Already narrowed, Colorado’s rule to reduce car travel is completely removed
Days after dramatically cutting a proposed rule to force large employers to encourage alternatives to car travel, Colorado air quality regulators went even further to address concerns from business groups opposed to measurement, removing it completely from the examination.
In a pair of motions filed with the Air Quality Control Commission this week, state health department staff recommended that the commission end the review of the traffic reduction program. employees, which the AQCC was due to consider at its meeting next month. The AQCC granted the request in a procedural order issued on Friday.
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The ETRP program, inspired by similar initiatives launched in at least 27 other local and state jurisdictions across the country, reportedly required companies with more than 100 employees at one location in the Denver metro area to develop and implement plans to reduce the number of employees. travel in single occupant vehicles. Options for ETRP compliance reportedly ranged from telecommuting and flexible hours to providing transit passes or shuttles for employees.
The ETRP proposal had been touted by Gov. Jared Polis’ administration as a centerpiece of its efforts to reduce pollution in the transportation sector, especially as it fought legislation backed by environmental groups to strengthen mandatory emission reductions. It features prominently in the administration’s roadmap to reducing greenhouse gas pollution, which was finalized in January and was referenced in a Colorado Department of Transportation planning document not later than Monday.
But over the course of a few days this week, the state’s air pollution control division first drastically reduced the scope of its proposed rule, then decided to withdraw it altogether.
“After broad outreach and engagement with a wide range of stakeholders, the Division is now withdrawing its support and proposals for a formal ETRP rule and will instead focus on the opportunities presented through a voluntary program,” said the APCD in a motion filed with the AQCC on July 21.
The complete withdrawal of the rule came just two days after an initial communication from the APCD to interest groups that the division was “revising its proposal”. As late as Tuesday evening, APCD spokesperson Andrew Bare told Newsline that the division is “refocusing the Employee Traffic Reduction Program proposal on collaborative data collection and voluntary participation,” and that a modified rule would still be considered at the August meeting of the AQCC. The division filed its withdrawal the next day.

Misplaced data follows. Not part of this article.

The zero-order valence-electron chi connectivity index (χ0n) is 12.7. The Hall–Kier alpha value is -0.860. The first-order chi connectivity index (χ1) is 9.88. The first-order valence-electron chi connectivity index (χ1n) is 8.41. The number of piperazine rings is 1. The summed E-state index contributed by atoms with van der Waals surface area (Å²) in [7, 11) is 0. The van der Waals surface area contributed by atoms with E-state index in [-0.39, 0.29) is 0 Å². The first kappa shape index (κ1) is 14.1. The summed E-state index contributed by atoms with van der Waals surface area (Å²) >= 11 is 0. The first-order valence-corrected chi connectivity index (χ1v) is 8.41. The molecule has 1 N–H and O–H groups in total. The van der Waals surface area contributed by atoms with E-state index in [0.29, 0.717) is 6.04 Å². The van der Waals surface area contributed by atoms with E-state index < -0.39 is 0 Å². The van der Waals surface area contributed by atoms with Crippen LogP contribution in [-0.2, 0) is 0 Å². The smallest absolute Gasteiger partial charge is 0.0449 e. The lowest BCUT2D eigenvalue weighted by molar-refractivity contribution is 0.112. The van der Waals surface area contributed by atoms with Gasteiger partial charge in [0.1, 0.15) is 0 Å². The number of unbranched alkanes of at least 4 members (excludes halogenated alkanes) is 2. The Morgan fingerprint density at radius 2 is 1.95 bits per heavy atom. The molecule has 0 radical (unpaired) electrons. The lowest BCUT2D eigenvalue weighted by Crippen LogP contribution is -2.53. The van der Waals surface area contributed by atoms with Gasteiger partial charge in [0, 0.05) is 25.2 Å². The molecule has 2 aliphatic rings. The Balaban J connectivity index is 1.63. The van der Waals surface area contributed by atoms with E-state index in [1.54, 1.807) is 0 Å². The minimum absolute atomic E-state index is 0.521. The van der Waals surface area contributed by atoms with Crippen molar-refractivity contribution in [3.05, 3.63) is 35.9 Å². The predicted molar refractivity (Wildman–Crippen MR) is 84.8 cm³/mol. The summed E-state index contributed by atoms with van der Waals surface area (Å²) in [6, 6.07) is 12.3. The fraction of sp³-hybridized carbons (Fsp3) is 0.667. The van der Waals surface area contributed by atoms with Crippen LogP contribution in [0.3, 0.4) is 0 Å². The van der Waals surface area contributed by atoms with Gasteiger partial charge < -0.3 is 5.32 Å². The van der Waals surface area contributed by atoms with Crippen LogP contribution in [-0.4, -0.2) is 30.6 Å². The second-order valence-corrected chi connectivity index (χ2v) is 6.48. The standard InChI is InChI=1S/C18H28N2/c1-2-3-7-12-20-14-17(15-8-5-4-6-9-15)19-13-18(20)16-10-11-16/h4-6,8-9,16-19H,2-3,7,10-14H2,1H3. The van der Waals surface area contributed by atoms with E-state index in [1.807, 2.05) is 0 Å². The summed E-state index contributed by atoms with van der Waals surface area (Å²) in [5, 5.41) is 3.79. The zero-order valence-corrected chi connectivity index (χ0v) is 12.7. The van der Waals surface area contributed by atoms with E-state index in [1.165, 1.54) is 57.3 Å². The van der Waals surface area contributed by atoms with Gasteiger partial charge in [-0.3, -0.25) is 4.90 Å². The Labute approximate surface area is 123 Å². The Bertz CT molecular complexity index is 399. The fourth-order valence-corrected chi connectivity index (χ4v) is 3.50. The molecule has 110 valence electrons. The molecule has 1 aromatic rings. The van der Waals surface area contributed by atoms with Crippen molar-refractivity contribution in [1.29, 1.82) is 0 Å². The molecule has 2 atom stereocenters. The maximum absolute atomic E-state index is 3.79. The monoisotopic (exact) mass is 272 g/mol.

The largest source of greenhouse gas emissions from the state of transport
Opponents of the proposed rule, including many Colorado business groups, applauded its likely defeat.
“We are grateful to the division for listening to our concerns and those of our members and for withdrawing its support and proposal for a formal rule for the Employee Travel Reduction Program,” Laura Giocomo Rizzo, Vice President Chief External Affairs Officer of the Denver Subway Chamber of Commerce. , said in a statement. “We firmly believe that a voluntary approach with employers to reduce individual vehicle trips and increase employee flexibility is the right way to go. “
Other opponents have been less measured in their criticism. Tim Jackson, President of the Colorado Automobile Dealers Association, wrote on Twitter that the ETRP proposal was “Colorado’s version of #HungerGames”. Jackson celebrated the rule’s withdrawal by post a picture porters carrying a coffin, accompanied by the message “RIP #ETRP”.
The transportation sector is Colorado’s largest source of greenhouse gas emissions, accounting for more than 25 million tonnes of carbon dioxide equivalent per year, according to state estimates. Cars and trucks are also major sources of local air pollution, accounting for up to 40% of locally emitted ozone pollutants such as nitrogen dioxide and volatile organic compounds. Each year, air pollution is estimated to cause between 90,000 and 360,000 premature deaths in the United States.
“The Division remains committed to significantly reducing emissions,” the APCD wrote in its motion to withdraw, “and believes that a voluntary program can lay the groundwork for future success (such as better data and real-life examples) of the program and lead to real progress in reducing emissions.